PHASE I: Develop prototype algorithms, models, and tools that use Government supplied synthetic data supplemented by case studies to demonstrate a proof of concept to identify computational propaganda content and emotional valences of messages in Twitter, including indicators of manipulation and the capability to segment actor communities (i.e., botnet, bot-enhanced, human). Integrate simple models of emotions (such as Ekman’s model)  and consider using more sophisticated, finer grained models (such as Russell’s model with Scherer’s updates). Note: These models are considered to be illustrative; developers are free to use other models of emotions. Ensure that the prototype successfully identify sets of messages, gists, and stories; determine their emotional content in a general sense; estimate whether these sets are likely to represent manipulated discourse; and visualize the discourse by gist (topics) and story (such as URL). Develop a Phase II plan.

PHASE II: Develop the models of emotion and propaganda so as to be able to identify computational propaganda, its emotional valences and arousal state. Estimate the degree of artificial manipulation present in gists and stories present in live information streams from Twitter, websites, and blogs. Ensure that model results are exportable to other tools (such as social network tools, visualization tools, databases and dashboards). Make available to the Navy a user-friendly, working prototype with built-in help capabilities for testing and evaluation in a cloud-based environment by multiple users in the context of an online military virtual tabletop as the final technical demonstration of this project. Conduct and complete model development and validation prior to Phase III.

PHASE III DUAL USE APPLICATIONS: Apply the knowledge gained in Phase II to further develop the interface, capabilities, and training components needed to make the technologies able to transition to military customers. Make the technologies available on an existing cloud platform of the customer’s choosing (e.g., SUNNET, Navy Tactical Cloud, Amazon Cloud) working with cloud owners to deliver a subscription-based tool interoperable with other tools in enclave settings. Expand and develop the model to cope with real-time information flows and evolving information tactics.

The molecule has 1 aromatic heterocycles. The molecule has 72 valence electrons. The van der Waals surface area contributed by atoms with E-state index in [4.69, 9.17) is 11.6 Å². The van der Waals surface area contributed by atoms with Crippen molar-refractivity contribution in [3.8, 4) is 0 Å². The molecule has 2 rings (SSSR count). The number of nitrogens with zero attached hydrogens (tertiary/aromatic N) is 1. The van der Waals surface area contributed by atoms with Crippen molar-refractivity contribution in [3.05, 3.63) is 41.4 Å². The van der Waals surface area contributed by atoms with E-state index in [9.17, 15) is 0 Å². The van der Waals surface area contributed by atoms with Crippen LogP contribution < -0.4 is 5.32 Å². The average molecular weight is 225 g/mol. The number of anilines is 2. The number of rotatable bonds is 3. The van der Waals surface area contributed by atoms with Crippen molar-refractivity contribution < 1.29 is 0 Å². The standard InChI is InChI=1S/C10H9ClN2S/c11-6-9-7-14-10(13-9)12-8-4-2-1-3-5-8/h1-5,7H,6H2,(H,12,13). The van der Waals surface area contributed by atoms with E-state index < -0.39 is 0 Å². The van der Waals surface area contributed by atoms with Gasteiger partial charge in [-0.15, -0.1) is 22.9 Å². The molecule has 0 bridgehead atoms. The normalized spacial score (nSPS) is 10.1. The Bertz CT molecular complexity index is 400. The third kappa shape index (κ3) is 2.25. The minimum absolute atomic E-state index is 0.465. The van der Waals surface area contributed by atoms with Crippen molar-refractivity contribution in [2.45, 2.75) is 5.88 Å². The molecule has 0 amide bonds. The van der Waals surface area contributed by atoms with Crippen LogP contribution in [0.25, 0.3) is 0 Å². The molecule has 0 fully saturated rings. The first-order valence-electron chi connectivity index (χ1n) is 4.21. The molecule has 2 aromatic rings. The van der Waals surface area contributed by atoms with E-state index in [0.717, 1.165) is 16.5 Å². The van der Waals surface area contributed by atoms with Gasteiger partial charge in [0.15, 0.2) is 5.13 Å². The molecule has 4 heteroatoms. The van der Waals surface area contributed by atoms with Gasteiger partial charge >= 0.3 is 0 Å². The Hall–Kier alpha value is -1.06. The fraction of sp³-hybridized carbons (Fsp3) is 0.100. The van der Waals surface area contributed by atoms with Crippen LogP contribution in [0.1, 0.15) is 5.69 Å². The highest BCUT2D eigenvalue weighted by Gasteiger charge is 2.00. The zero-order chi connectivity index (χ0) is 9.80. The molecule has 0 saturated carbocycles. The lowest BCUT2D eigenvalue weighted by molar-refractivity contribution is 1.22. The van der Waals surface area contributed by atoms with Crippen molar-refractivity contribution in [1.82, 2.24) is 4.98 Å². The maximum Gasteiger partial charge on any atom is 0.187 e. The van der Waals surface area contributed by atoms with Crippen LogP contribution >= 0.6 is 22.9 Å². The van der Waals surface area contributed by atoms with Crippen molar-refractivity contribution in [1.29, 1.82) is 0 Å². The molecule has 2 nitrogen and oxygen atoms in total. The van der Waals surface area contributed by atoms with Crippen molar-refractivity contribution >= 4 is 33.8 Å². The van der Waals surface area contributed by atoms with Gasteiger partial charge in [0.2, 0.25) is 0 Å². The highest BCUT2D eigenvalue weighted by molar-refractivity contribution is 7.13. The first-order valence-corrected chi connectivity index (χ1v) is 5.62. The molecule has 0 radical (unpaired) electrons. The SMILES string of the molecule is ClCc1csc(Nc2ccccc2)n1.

The problem of detecting influence campaigns designed to disrupt the credibility of organizations is highly needed, world-wide. Western humanitarian organizations, international brands, and civil society organizations are continually under assault in the information environment by “trolls” and other malign actors for political and apolitical purposes. Currently there is little available on the market for this capability; scientific models of emotional modeling applied to social media are relatively new.

REFERENCES:

1. Langroudi, George, Jourdanous, Anna, and Li, Ling. “Music Emotion Capture: sonifying emotions in EEG data.” Symposium on Emotion Modeling and Detection in Social Media and Online Interaction.  5 April 2018, University of Liverpool. https://www.emotiv.com/independent-studies/music-emotion-capture-sonifying-emotions-in-eeg-data/

2. Harvey, Robert, Muncey, Andrew, and Vaughan, Neil. “Associating Colors with Emotions Detected in Social Media Tweets.” Symposium on Emotion Modeling and Detection in Social Media and Online Interaction.  5 April 2018, University of Liverpool. https://docplayer.net/82902361-Symposium-on-emotion-modelling-and-detection-in-social-media-and-online-interaction.html

3. D’Errico, Francesca and Poggi, Isabella. “The lexicon of being offended.” Symposium on Emotion Modeling and Detection in Social Media and Online Interaction. 5 April 2018, University of Liverpool. https://www.researchgate.net/publication/326096901_The_lexicon_of_feeling_offended

4. Badugu, Srinivasu and Suhasini, Matla. “Emotion Detection on Twitter Data Using Knowledge Base Approach.” International Journal of Computer Application, Volumbe 162, No 10. March 2017. https://pdfs.semanticscholar.org/6698/5a996eab1e680ffdd88a4e92964ac4e7dd56.pdf

5. Agarwal, Nitin, Al-Khateeb, Saamer, et. Al. “Examining the Use of Botnets and Their Evolution in Propaganda Dissemination.” Defense Strategic Communications. Vol 2, Spring 2017. https://www.stratcomcoe.org/nitin-agarwal-etal-examining-use-botnets-and-their-evolution-propaganda-dissemination

6. Dijck, Jose and Poell, Thomas. “Understanding Social Media Logic.” Media and Communication, August 2013, Vol 1, Issue 1,pp. 2-4. https://www.cogitatiopress.com/mediaandcommunication/article/view/70/60

KEYWORDS: Social Media, Computational Propaganda, Crowd Manipulation, Social Hysteria, Rumor

TPOC-1:

Rebecca Goolsby

Email:

rebecca.goolsby@navy.mil

 

TPOC-2:

Martin Kruger

Email:

martin.kruger1@navy.mil